Research in higher education could be more useful, innovative and better designed if we were clearer about the philosophical and epistemological basis of the theories that underlie our research methods. People who have to interpret research would do a better job if they were able to interrogate research more critically and appreciate its strengths and weaknesses. This volume provides this information for an audience of researchers, policymakers, students and lecturers in higher education. The authors seek to create a dialogue with the reader about issues relevant to the philosophy of research and stimulate interest in how philosophy plays out in the real, everyday, political world, not least in education. Unlike many existing volumes on the market, this book creates a space in which readers can use the tools for thinking that the authors describe to interrogate their own experience.
Implicit and Explicit Processes
Author: Robert W. Proctor,E.J. Capaldi
Publisher: Oxford University Press
Symposium held at Purdue Univ. in June 4-5, 2010.
Its Development as a Distinct Discipline, 1808–1913
Author: Joseph James Chambliss
John Dewey once wrote: "Education is such an important interest of life that . . . we should expect to find a philosophy of education, just as there is a philosophy of art and of religion. We should expect, that is, such a treatment of the subject as would show that the nature of existence renders education an integral and indispensable function of life. " Indeed, such treatments of education are at least as old as Plato's Republic. Even so, it was not until the nineteenth century that the philosophy of education was recognized as a distinct discipline. His torically, it has been one thing to treat education in such a manner as Dewey mentions; it has been another thing to do so while deliberately making explicit a discipline with a subject matter which is in some sense distinct from that of other disciplines. The aim, in the present study, has been to study the origins of philosophy of education as a distinct discipline in the United States. In doing so, "origins" are taken to mean, first, that from which the disci pline has come, and second, that which initiates, serves as a point of departure for what follows. In searching for origins, I have explored the philosophic considerations of education from which came those distinct conceptions of the philosophy of education that were to serve as points of departure for later considerations of the discipline.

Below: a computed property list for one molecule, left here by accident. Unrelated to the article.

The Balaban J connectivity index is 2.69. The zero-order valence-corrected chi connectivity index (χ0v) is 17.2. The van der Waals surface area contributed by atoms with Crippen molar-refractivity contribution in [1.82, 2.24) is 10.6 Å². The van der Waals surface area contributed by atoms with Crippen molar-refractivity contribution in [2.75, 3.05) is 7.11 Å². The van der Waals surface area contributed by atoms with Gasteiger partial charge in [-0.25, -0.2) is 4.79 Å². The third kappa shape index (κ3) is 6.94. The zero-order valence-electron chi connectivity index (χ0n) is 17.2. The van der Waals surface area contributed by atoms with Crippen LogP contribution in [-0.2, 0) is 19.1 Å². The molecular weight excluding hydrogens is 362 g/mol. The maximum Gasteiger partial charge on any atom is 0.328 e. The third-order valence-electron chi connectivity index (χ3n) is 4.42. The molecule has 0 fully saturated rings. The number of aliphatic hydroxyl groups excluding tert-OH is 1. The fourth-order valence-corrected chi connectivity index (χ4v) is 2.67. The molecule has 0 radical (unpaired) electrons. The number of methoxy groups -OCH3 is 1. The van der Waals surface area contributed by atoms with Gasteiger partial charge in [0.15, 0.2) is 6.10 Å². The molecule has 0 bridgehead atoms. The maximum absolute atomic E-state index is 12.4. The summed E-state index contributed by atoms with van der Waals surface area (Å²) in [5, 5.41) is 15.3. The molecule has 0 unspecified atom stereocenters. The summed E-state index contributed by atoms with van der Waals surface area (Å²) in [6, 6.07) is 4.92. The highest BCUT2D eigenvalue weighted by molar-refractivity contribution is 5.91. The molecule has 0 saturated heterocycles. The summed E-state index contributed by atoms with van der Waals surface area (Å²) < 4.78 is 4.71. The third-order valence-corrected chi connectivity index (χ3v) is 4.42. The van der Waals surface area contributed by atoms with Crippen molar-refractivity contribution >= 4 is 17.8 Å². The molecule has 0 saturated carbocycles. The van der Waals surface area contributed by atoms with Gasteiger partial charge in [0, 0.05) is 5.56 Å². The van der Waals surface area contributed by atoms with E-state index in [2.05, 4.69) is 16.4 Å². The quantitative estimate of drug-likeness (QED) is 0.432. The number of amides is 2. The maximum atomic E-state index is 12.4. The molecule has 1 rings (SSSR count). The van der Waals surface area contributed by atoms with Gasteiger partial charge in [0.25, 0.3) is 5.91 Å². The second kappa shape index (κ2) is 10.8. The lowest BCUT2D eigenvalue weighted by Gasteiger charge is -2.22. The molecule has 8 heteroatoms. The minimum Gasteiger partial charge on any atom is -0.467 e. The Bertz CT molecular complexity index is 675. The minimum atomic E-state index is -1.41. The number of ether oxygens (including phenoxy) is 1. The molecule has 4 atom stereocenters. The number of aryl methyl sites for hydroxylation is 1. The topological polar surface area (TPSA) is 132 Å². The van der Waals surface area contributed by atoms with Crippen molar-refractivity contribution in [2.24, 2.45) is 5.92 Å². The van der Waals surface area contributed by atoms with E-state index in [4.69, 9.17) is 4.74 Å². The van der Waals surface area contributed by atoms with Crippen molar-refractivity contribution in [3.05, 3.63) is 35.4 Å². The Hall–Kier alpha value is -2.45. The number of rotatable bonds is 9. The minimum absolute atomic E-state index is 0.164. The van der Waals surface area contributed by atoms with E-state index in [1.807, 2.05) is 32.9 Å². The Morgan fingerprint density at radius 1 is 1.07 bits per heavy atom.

A Socio-Historical Perspective on the Advancement of Science
Author: Dominique Raynaud
Publisher: Transaction Publishers
In Scientific Controversies, Dominque Raynaud shows how organized debates in the sciences help us establish or verify our knowledge of the world. If debates focus on form, scientific controversies are akin to public debates that can be understood within the framework of theories of conflict. If they focus on content, then such controversies have to do with a specific activity and address the nature of science itself. Understanding the major focus of a scientific controversy is a first step toward understanding these debates and assessing their merits. Controversies of unique socio-historic context, disciplines, and characteristics are examined: Pasteur’s germ theory and Pouchet’s theory of spontaneous generation; vitalism advocated at Montpellier versus experimental medicine in Paris; the science of optics about the propagation of visual rays; the origins of relativism (the Duhem-Quine problem). Touching on the work of Boudon, Popper, and others, Raynaud puts forward an incrementalist theory about the advancement of science through scientific controversies. The debates Raynaud has selected share in common their pivotal importance to the history of the sciences. By understanding the role of controversy, we better understand the functioning of science and the stakes of the contemporary scientific debates.
Author: Dr Bart Moore-Gilbert,Bart Moore-Gilbert
Category: Social Science